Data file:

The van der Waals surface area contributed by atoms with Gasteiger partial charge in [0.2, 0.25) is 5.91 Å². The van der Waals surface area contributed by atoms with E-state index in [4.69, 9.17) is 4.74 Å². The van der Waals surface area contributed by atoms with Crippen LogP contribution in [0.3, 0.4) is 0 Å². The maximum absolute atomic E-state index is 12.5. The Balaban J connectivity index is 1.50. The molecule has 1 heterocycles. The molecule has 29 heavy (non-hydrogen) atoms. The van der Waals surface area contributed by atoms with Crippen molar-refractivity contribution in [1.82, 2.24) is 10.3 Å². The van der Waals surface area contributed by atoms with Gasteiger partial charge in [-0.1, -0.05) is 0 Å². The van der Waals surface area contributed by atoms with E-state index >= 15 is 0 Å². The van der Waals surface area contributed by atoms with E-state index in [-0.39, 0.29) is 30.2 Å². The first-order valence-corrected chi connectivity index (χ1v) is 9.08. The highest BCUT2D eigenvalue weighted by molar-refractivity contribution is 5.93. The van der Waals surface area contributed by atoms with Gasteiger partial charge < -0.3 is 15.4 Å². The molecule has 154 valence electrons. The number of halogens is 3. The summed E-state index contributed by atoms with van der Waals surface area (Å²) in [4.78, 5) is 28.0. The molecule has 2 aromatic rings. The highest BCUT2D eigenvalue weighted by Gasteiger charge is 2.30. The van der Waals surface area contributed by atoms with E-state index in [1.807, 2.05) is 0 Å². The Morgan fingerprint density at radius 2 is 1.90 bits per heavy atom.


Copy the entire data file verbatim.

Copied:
The van der Waals surface area contributed by atoms with Gasteiger partial charge in [0.2, 0.25) is 5.91 Å². The van der Waals surface area contributed by atoms with E-state index in [4.69, 9.17) is 4.74 Å². The van der Waals surface area contributed by atoms with Crippen LogP contribution in [0.3, 0.4) is 0 Å². The maximum absolute atomic E-state index is 12.5. The Balaban J connectivity index is 1.50. The molecule has 1 heterocycles. The molecule has 29 heavy (non-hydrogen) atoms. The van der Waals surface area contributed by atoms with Crippen molar-refractivity contribution in [1.82, 2.24) is 10.3 Å². The van der Waals surface area contributed by atoms with Gasteiger partial charge in [-0.1, -0.05) is 0 Å². The van der Waals surface area contributed by atoms with E-state index >= 15 is 0 Å². The van der Waals surface area contributed by atoms with E-state index in [-0.39, 0.29) is 30.2 Å². The first-order valence-corrected chi connectivity index (χ1v) is 9.08. The highest BCUT2D eigenvalue weighted by molar-refractivity contribution is 5.93. The van der Waals surface area contributed by atoms with Gasteiger partial charge < -0.3 is 15.4 Å². The molecule has 154 valence electrons. The number of halogens is 3. The summed E-state index contributed by atoms with van der Waals surface area (Å²) in [4.78, 5) is 28.0. The molecule has 2 aromatic rings. The highest BCUT2D eigenvalue weighted by Gasteiger charge is 2.30. The van der Waals surface area contributed by atoms with E-state index in [1.807, 2.05) is 0 Å². The Morgan fingerprint density at radius 2 is 1.90 bits per heavy atom.